We are all facing new challenges and a new way of life for the next few weeks and months. I had my 91 year old Dad and 85 year old Mom here for 3 days as they were traveling home from the South to their permanent residence in Maine. I was vigilant as I wanted to protect their health and stay healthy at home in case any of us were asymptomatic. They were not as aware of what they touched, so I was constantly wiping down kitchen knobs, faucet handles, and the counters. And, I work with seniors, so it is important that I protect my own health.
Many of us have had children coming home from college or city apartments and while we know where we have been and what precautions we have been taking, we wonder did they use the Purell after leaving the store, did they touch their elevator button and then wipe their eye, and our minds may wander to places that we have no control over. So, with that said, what do we have control over? They are home and as far as we know and pray, have not been exposed. Here is what I am doing in my own home (just to be clear these are non-scientifically proven and just things I have come up with) to gain a little bit of control in what seems like a world spiraling out of control with the COVID-19 pandemic.
- How many times do you or your kids put down a glass of water and then come back and wonder if that is yours? Avoid the problem by each family member having a certain size/shape glass for the next few weeks. So, the tall glasses from Crate & Barrel are only used by x.
- This, of course, applies to wine glasses as well! Most people have multiple patterns. Or, use those charms that many of you have. If not, think outside the box – pipe cleaners or colored duct tape will do just fine. My husband is having a zoom cocktail party with his golf friends tonight. Guess he doesn’t need to worry about what glass he uses!
- Everyone touching the refrigerator handle? They say that the virus can live on metal for up to 3 days. I have put duck tape on mine so we each have different “grab zones” when opening the refrigerator. Early on, I found myself wiping it down constantly and this puts my mind at ease a little. Whether there is any validity to doing this, I am not sure but it’s worth a try.
- We are fortunate to have lots of bathrooms in our house and guess what? Everyone has their own bathroom – again another way that I feel I can limit possible germ exposure.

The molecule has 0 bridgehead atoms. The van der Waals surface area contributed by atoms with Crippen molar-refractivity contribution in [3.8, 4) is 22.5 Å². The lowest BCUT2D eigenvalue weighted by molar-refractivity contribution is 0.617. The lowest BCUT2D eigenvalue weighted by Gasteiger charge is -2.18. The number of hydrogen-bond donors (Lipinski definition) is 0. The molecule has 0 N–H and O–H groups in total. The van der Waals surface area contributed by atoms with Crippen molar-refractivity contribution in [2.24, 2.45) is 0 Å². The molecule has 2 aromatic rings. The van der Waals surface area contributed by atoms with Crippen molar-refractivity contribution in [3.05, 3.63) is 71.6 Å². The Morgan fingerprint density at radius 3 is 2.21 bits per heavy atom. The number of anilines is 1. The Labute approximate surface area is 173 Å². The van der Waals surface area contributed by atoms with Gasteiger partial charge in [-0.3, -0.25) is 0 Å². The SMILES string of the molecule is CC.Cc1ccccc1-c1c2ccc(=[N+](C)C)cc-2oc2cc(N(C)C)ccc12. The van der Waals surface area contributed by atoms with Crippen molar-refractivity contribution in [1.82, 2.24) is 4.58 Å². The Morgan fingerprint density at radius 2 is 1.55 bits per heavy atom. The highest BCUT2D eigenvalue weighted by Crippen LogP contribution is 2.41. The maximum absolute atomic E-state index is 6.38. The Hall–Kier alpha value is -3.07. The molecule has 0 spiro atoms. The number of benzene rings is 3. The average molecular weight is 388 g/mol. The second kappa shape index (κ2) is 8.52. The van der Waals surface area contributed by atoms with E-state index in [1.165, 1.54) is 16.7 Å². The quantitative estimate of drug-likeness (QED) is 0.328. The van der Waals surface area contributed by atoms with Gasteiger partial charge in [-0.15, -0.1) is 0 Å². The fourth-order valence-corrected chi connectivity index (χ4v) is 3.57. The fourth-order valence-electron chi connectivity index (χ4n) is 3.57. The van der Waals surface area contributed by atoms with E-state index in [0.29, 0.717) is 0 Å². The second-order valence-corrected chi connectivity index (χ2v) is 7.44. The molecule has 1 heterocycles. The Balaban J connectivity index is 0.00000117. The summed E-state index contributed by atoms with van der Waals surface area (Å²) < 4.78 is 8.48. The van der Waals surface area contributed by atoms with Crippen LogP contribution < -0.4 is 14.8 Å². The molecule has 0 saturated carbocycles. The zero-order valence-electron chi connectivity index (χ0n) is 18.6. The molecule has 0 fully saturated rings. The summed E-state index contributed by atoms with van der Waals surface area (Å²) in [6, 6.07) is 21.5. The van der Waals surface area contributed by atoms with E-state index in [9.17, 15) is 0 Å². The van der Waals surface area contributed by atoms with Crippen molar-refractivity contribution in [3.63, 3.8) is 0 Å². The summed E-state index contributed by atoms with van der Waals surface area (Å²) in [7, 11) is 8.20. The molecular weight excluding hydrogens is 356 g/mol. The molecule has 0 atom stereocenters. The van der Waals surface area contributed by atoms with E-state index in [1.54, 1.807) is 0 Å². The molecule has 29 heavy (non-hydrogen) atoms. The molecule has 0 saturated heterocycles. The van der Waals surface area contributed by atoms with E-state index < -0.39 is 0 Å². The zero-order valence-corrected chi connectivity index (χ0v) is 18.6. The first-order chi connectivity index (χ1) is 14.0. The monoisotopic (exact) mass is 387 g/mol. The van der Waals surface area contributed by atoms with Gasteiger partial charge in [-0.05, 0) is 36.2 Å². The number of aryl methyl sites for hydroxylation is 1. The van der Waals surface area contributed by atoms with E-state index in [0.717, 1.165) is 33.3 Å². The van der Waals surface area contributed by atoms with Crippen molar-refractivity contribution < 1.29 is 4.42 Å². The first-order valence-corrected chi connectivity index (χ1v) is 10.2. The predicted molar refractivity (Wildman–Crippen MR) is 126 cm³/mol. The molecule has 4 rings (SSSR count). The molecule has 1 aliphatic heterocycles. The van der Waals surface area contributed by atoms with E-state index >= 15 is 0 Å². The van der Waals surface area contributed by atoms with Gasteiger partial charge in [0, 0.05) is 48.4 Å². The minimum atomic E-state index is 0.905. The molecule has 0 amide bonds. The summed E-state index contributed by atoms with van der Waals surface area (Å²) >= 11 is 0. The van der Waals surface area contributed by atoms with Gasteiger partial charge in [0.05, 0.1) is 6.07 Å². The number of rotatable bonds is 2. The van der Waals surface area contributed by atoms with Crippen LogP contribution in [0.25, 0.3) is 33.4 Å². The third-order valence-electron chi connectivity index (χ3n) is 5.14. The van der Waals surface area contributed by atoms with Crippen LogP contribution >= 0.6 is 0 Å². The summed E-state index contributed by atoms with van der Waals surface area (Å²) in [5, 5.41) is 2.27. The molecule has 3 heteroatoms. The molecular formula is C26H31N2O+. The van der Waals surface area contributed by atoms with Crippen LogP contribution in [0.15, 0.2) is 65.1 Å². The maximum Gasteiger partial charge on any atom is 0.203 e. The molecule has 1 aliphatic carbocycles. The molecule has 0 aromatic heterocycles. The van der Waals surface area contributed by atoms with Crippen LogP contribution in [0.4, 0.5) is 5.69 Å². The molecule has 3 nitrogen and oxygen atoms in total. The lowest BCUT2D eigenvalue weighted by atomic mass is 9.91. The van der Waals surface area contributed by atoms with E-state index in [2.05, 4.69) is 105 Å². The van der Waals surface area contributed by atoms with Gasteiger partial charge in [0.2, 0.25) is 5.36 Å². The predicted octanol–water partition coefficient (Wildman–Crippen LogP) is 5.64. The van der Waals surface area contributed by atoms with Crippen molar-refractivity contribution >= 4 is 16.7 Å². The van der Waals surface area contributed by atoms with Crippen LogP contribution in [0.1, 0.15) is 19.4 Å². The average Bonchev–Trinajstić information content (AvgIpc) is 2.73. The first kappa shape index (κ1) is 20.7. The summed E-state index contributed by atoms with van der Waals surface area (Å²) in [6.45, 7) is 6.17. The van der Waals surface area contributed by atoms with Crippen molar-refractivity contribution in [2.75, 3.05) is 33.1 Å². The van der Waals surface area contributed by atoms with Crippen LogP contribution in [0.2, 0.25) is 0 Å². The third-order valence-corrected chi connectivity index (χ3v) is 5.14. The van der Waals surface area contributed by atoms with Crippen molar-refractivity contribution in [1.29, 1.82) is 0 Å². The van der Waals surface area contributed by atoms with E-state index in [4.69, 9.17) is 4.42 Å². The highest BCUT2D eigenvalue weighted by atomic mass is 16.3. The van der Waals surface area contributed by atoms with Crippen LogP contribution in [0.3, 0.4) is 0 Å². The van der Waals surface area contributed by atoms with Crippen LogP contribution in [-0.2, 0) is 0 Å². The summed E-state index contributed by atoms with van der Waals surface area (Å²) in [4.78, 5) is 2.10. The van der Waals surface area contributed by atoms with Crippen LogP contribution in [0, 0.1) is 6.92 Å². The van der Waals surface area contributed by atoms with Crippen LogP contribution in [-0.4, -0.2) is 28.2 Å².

- We are practicing other tips we have all heard such as leaving our mail on the porch for the night, wiping down groceries and cardboard boxes.
- Sharing that toothpaste tube? Why? Why not give everyone their own toothpaste.
- I spoke to every single sibling (5 of them) and my parents yesterday. Reach out to friends and family as many are sheltering in place.
- I sent my parents a video of my beach walk showing them the waves and sending a message of love.
- Keep a calendar of outings to the store, a bike ride with a friend or social distancing walk. This will be knowledge that hopefully won’t be needed, but may come in helpful.
- Keep your Saturday night, your Saturday night. Start a fire, do something special because otherwise the weekdays and weekends will start blending together and it gives you something to look forward to. I will always remember my Mom telling me she had “Friday nights on Foster Street” and they were special – and oftentimes she would set up a card table with a white tablecloth and place settings for 2 in front of the fire after putting the kids to bed. In this day and age, I have heard many friends that say Friday night is pizza night. Whatever it is, keep those fun nights.
I personally have kept structure to my day, stayed positive, enjoyed seeing the creativity emerge and have taken the extra time for long walks, writing notes, and reaching out to friends and family. Be safe, stay well, and protect our family and seniors.